With the daily walk round the main marsh part of the reserve becoming both a tad boring due to a general lack of birds and mucky lately due to a combination of wet weather, mud and cows hoof prints, I decided to drive down to Shellness Hamlet earlier this morning. I was hoping to catch up with a flock of 15 Snow Buntings that had been seen on the beach at the Point there over the weekend and with Shellness Point being part of The Swale NNR it meant that I wasn't also going off patch.
Despite being in their winter plumage these winter visitors to Kent still remain an attractive and fairly approachable bird to go and see as they seek out seeds among the vegetation along the shell beach. I thought that I was going to be unsuccessful when I couldn't immediately find them but eventually they flew in over my head with those lovely, almost budgie sounding calls that they have, and landed not far in front of me, although I only counted twelve birds. Although you can't see them in the photo above, they were on the very last stretch of beach to the right of the Point, where the gulley seperates the Point from the long expanse of saltings.
Turning immediately to my left from the photo above, I took the photo below, looking out into The Swale and with the beach of the Point running round the corner. Although it was 9.30 on a very bright and sunny morning, the low height of the sun made it look as though it was early evening.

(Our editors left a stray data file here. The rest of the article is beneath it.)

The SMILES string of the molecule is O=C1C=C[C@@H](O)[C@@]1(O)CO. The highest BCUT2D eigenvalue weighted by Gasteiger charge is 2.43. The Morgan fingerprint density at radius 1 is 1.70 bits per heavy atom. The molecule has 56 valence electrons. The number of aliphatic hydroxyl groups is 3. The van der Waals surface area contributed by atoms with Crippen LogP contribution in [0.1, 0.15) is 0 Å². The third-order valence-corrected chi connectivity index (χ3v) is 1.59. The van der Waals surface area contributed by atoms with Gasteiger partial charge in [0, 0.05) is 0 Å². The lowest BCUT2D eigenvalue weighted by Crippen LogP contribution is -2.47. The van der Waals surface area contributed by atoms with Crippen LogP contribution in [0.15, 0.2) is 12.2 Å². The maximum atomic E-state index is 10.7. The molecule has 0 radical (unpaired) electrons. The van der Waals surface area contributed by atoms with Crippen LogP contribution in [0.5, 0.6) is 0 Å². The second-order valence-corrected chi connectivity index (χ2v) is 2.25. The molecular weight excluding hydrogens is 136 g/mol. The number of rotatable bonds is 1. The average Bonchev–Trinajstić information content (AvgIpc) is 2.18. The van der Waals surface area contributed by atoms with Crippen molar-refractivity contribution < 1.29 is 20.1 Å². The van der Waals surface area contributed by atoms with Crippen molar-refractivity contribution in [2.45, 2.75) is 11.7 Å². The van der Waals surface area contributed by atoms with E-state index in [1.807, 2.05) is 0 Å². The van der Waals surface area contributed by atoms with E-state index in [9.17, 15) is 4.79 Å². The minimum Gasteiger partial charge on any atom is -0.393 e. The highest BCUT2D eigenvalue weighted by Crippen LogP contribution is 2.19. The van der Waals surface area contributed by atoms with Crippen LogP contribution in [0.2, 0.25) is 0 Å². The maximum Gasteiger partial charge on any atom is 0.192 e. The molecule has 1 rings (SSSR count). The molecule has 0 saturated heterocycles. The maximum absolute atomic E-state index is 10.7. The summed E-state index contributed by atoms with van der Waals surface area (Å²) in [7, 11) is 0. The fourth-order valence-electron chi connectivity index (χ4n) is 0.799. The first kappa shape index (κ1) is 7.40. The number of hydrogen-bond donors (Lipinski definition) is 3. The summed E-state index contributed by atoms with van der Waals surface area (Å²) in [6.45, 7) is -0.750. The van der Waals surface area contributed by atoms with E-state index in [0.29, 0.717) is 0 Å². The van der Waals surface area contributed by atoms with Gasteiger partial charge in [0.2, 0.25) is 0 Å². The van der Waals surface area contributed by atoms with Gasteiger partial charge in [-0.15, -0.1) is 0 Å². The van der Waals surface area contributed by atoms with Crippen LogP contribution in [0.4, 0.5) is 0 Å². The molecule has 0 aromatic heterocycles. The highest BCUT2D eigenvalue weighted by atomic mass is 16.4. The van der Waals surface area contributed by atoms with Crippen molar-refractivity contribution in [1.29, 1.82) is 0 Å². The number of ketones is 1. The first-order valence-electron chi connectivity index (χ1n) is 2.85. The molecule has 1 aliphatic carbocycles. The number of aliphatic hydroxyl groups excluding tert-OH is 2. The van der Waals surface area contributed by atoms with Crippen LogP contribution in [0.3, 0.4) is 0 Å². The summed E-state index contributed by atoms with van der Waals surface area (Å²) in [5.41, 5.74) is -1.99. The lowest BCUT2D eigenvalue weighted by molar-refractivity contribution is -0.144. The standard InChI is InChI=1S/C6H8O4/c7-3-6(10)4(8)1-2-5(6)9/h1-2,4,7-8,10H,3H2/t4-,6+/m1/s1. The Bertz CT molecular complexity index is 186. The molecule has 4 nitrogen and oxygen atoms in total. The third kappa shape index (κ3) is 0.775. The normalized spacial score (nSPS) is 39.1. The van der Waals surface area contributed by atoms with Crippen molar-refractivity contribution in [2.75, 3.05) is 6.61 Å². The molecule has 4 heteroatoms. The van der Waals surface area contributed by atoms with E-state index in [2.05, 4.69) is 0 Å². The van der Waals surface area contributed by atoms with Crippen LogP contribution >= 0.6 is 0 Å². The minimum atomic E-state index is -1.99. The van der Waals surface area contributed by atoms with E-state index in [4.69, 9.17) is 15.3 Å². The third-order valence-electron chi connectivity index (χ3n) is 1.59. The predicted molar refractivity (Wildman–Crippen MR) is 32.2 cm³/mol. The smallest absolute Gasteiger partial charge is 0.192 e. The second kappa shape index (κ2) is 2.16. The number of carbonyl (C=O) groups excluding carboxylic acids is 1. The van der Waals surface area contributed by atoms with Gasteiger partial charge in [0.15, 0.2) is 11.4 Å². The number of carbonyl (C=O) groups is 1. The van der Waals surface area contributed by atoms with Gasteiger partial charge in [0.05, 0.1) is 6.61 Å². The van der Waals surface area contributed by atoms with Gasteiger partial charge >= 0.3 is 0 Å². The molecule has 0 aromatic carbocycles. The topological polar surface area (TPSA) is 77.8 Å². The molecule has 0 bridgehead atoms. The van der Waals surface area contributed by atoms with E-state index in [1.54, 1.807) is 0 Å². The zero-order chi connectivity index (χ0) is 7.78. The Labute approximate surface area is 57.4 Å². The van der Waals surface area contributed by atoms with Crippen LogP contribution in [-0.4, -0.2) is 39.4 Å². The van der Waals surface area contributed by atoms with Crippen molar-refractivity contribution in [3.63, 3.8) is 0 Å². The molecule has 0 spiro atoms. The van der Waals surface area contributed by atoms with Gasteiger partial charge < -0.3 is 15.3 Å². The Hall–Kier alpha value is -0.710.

And once again, turning to the view behind me, I took this photo below looking back towards Shellness Hamlet itself. The line of posts marks the roped off section of the Shellbeach, important to protect against disturbance to both nesting birds and daily hide tide roosts.
And lastly, from the old concrete look-out post, I took the one below, looking back southwards along the beach to the Point. Along that stretch the beach has built up considerably again, with erosion and re-builds being a regular feature throughout the year as high tides and gales come and go. Likewise, it was notable how much of the soft, food rich mud of the mudflats had also disappeared to leave large slabs of the hard, base clay showing. Whether this was simply the natural result of strong tides or the actions of the regular visits from mussel dredgers close by, it's hard to know but numbers of some wader species, such as Oystercatcher and Dunlin, have been falling there in recent years. However, having said that, one species appears to be currently increasing in number, the Sanderling and I counted c.200 spread out across the mudflats this morning.
Walking back, I bumped into just one other birdwatcher, Mike Gould, who regularly watches his local patch in the Seasalter area. It was ironic that he'd probably had to drive around thirty odd miles to stand opposite Seasalter, just three miles or so, visible directly opposite Shellness across The Swale. Lastly, as I drove back along the Shellness track, I has a Great Skua fly in off the sea just ahead of me, which then carried on across the marshes before re-joining The Swale further on towards Oare.
I didn't see an awful lot but it was a lovely cold and sunny morning and it was enjoyable for a change being briefly away from the mud and the water of the marsh.